In contrast to mere negligence (which is the failure exercise reasonable care in the discharge of a legal duty to another), gross negligence is a deliberate indifference to the discharge of one’s duty to another.  It is a conscious disregard for the safety of another to whom a duty of care is owed.  Gross negligence would include a pharmaceutical company’s intentional disregard of poor test results on a new drug product.  Gross negligence would be a motorist speeding through a red light talking on a cell phone.

E.         What To Do.

Whenever a family member has been killed by some wrongful conduct of another, there are a few things that must be done immediately to protect the decedent’s legal estate and the beneficiaries of the estate and heirs at law.  Evidence must be preserved, witnesses identified, photographs taken and the right kind of legal counsel must be consulted.  Whether a wrongful death claim is ever asserted is a question for down the road.  For now, preliminary steps must first be taken in order to make an informed decision about the legal options.

1.         Consult the right kind of legal counsel.

Wrongful death claims are very serious matters, especially to the beneficiaries of a loved one’s estate and/or to the decedent’s heirs.  The wrongful death of a family member can strike right at the heart of a family and their rights need to be protected and, if warranted, vindicated in a court of law.

In addition, there are many pitfalls and traps for the unwary plaintiff’s attorney who is unskilled in this specific area of practice.  Wrongful death cases should only be entrusted to skilled trial attorneys who exclusively represent plaintiffs and who have a successful track record with such claims.  These are not cases for novices learning the ropes.  And this is not the arena for even an experienced jack-of-all-trades lawyer like a general practitioner.  You should only confer with an attorney who regularly handles high stakes wrongful death cases.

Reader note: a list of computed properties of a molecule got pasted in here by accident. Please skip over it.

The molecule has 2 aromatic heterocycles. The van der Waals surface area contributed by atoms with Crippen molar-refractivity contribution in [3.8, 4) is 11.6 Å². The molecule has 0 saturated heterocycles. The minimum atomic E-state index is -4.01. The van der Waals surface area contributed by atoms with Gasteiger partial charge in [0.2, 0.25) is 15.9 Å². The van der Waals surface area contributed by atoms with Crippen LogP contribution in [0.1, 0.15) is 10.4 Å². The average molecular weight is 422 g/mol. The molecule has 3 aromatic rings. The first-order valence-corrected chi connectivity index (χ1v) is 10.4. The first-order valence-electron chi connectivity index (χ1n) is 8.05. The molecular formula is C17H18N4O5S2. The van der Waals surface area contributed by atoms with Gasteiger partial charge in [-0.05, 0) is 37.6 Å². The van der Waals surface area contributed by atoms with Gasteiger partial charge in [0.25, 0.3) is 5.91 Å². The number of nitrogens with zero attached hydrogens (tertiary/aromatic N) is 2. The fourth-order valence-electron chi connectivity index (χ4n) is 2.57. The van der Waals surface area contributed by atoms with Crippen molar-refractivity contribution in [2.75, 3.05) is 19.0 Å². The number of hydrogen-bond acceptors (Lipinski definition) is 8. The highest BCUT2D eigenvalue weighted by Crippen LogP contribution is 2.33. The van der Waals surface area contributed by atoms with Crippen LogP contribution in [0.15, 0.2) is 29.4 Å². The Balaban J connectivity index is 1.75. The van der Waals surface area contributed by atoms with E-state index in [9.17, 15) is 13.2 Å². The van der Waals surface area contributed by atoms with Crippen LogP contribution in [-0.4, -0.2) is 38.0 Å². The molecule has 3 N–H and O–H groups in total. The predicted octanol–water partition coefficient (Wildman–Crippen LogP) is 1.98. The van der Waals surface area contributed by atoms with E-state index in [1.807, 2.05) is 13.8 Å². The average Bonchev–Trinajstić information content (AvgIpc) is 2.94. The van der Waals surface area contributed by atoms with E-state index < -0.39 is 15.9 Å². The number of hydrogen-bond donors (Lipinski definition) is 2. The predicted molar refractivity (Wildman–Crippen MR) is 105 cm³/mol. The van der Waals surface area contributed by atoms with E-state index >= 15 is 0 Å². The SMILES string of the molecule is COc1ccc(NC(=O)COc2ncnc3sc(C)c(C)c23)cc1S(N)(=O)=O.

For those unfortunate enough to suffer the loss of a loved one, their misfortune can be compounded by selecting the wrong attorney.  The major mistake people make is to contact the first personal injury law office they come across, whether it’s on television or on a billboard or on a busy street front.  Those types of law firms generally handle a high volume of small cases like everyday motor vehicle accidents.  Though they may advertise themselves as sophisticated high-end trial attorneys, chances are they are not.  In reality, they will simply refer your wrongful death case to another attorney in exchange for a referral fee.  Avoid this mistake and cut out the middle man by doing some research and finding the right king of legal counsel the first time around.  This will make all the difference for your case.

2.         Preserve the evidence.

In any death case, important evidence must be identified and preserved.  If important evidence is lost, tampered with or altered in any way after an accident, there will likely be some negative consequence when it comes time to prove the case at trial.  The preservation of evidence can be accomplished by placing the physical items in a safe, secure location until legal counsel can arrange for its storage.  Numerous photographs should be taken and also passed along to counsel. 

3.         Identify witnesses.

It is also important to document the names and contact information for any witnesses.  The witness list is not limited to those who actually saw or heard the accident occur.  It also includes anyone learned about the accident’s details after-the-fact like such as family members, co-workers, emergency medical technicians, nurses or doctors.  Important witnesses can also include pre-incident witnesses.